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The client and the server have different configuration files. The /etc/ssh/ directory contains the server configuration file i.e. sshd_config which uses the PermitRootLogin directive. It also contains the system wide client configuration file i.e ssh_config. In addition you can also have a users client configuration file i.e ~/.ssh/config. The directives are not the same for the server and client.
For security purposes you should not enable Root login or at least only use keys.
PermitRootLogin wouldn't work too well as a security feature if the client could turn it off in their config file. What would be the point? That's a server config option, not a client config option. The server config is at /etc/ssh/sshd_config, is only editable by root, and applies to incoming connections to that machine. The client config is at /etc/ssh/ssh_config, and per-user options are in ~/.ssh/config, they control how you connect to other machines.
Last edited by suicidaleggroll; 11-22-2016 at 10:29 AM.
I like to mention that I was not able to find
much usable information on these words in man ssh_config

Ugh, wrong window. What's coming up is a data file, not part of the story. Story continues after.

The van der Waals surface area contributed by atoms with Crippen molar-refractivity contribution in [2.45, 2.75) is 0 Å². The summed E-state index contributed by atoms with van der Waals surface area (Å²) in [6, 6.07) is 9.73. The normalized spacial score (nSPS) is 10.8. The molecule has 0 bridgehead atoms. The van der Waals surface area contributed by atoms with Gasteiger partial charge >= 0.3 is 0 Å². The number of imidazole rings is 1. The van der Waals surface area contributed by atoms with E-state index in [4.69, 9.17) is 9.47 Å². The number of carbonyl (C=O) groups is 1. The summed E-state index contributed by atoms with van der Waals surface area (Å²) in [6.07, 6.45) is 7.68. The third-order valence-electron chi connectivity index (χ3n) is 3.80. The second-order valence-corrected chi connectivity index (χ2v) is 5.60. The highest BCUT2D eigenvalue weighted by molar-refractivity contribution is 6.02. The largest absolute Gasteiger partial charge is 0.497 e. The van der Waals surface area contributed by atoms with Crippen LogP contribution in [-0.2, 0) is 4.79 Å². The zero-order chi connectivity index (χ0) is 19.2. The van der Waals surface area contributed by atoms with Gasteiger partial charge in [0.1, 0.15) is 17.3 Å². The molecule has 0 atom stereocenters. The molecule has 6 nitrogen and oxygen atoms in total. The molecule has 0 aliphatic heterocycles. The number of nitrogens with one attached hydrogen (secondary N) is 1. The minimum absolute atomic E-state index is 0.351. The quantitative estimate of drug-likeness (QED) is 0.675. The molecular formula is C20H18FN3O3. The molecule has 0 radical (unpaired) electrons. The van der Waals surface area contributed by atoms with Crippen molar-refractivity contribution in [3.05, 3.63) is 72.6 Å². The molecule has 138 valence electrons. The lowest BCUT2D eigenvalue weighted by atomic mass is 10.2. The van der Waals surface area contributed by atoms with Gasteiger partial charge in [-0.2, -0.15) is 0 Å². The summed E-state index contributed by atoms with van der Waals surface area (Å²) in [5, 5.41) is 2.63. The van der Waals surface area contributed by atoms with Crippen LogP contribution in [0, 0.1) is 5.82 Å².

or man ssh:
That's because they deal with the client. The permissions you are looking for are managed over on the server. See man sshd_config and man sshd instead. You'll find those words / configuration directives there instead.
There are separate manual pages for the server and the client.
As long as the keys match you can copy them to any user on either client or server and be able to login without a password. If you have root's password or sudo privileges to everything you can do whatever you want regardless... As stated don't permit root login.
A key for non-root user should not be usable for root user.
I don't know what you mean.
Keys come in pairs. A client generates a private/public key pair for user1 on machine1. That public key can then be copied to any user on any server (let's call it user2 and machine2), in order to allow user1@machine1 to connect to user2@machine2 without a password. There's no reason you can't copy that public key to user3@machine2 as well, to allow user1@machine1 to ssh to either user2 or user3@machine2. Whether user1, user2, or user3 are regular unprivileged users or root is irrelevant. If you don't want user1@machine1 to be able to ssh into userX@machineX, then don't stick their public key in the authorized_keys file. It's also a good idea to disable ssh access for root, period, whether or not the client has a valid key.